Alexa
  • Directory of Taiwan

Ireland's coalition government struggles to mend damage over premier's secret cash

Ireland's coalition government struggles to mend damage over premier's secret cash

Ireland's coalition government struggled to repair damaged relations Friday after Prime Minister Bertie Ahern repeatedly failed to give a full, clear account of the money he secretly received from 39 businessmen.
Deputy Prime Minister Michael McDowell, who was incommunicado for 24 hours following Ahern's most recent effort to explain himself in parliament, broke silence Friday. He stressed he expected Ahern to come up with a solution that would restore public confidence in the 9-year-old government's ethical standards.
"The government is safe if the damage to the government that has been done in recent times is repaired," said McDowell, who is leader of the Progressive Democrats, the small party that gives Ahern's long-dominant Fianna Fail its parliamentary majority.
McDowell said he would meet Ahern on Friday night and talk again Saturday. He said they would focus on "overcoming the difficulties which were not of my creation or my party's creation."
Ahern said he was looking forward to meeting McDowell and mending fences.
"We don't want any change. We're not trying to precipitate any difficulty. We don't want this government to break down," Ahern said, referring to his own party.
The Progressive Democrats are angered both by Ahern's repeated efforts to minimize the disclosure of details of his personal finances, and his claim Thursday that the previous Progressive Democrat leader, Mary Harney, knew he had received "loans" from businessmen in 1993 and 1994. Harney, the government's current health minister, immediately denied this.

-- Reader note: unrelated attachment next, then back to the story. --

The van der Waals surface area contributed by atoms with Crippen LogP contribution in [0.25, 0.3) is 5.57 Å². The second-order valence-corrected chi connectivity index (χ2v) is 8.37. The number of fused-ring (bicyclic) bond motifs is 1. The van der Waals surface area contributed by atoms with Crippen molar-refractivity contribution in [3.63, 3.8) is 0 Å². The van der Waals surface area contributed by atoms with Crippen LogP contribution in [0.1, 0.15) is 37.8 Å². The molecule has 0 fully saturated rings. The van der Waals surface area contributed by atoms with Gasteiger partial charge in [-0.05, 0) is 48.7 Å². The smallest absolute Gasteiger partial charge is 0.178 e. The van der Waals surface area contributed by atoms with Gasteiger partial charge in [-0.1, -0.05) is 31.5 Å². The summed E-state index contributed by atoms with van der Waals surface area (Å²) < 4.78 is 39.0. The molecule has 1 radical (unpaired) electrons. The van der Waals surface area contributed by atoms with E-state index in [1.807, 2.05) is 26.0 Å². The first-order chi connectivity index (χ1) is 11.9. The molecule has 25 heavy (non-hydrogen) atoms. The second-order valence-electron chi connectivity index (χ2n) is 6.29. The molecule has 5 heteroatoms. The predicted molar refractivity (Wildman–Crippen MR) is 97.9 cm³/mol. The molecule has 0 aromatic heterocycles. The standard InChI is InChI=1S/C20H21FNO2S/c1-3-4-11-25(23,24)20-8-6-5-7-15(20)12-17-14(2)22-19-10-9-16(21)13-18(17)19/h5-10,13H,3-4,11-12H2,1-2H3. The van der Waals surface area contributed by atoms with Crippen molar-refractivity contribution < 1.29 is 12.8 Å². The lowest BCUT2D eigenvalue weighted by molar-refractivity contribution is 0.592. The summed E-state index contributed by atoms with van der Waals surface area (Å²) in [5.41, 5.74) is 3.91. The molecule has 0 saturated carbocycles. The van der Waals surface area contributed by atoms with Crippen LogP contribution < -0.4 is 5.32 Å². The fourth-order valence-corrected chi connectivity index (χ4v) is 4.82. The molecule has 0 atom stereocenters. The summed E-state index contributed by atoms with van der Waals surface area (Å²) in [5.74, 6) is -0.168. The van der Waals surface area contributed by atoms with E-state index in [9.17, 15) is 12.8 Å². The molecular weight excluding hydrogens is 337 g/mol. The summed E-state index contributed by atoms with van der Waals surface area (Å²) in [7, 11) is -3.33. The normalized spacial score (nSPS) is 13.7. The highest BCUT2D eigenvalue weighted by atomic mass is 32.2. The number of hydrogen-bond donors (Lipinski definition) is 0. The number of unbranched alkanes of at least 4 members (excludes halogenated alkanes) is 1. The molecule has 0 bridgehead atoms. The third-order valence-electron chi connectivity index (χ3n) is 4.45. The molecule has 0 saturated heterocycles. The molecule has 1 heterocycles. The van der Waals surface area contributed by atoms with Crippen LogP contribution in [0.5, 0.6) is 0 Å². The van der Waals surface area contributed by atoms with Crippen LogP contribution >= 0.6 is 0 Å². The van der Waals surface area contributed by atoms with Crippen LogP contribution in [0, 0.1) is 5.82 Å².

The question is whether Ahern can survive as prime minister and whether the Fianna Fail-Progressive Democrat coalition, which has overseen nine years of strong economic growth, will remain in office until an expected mid-2007 election.
"We're all hoping these matters can be resolved with common sense," said Ahern's heir apparent as Fianna Fail leader, Finance Minister Brian Cowen, who appeared alongside a senior Progressive Democrat lawmaker, Tom Parlon, in the rural constituency they both represent in parliament.
But the leader of the opposition Labour Party, Pat Rabbitte, called for an early election that would permit voters to eject "a bedraggled government where one partner does not trust or believe the other."
Rabbitte said McDowell had good reason not to trust Ahern. He said Ahern's "version of his story has now endured more changes than a supermodel at a fashion show." He said McDowell seemed to be staying in government awaiting "a harder excuse to leave."
The previous two Fianna Fail prime ministers, Charles Haughey and Albert Reynolds, were ousted from office in 1992 and 1994, respectively, because of coalition breakdowns amid scandals.
But unlike those two upheavals, today's coalition is not entirely dependent on Progressive Democrat involvement to survive. Ahern could turn to a bloc of Fianna Fail-leaning independent lawmakers, who propped up the government's majority during his 1997-2002 term but have been left out since then.
___
On the Net:
http://www.fiannafail.ie
http://www.progressivedemocrats.ie


Updated : 2021-10-25 11:41 GMT+08:00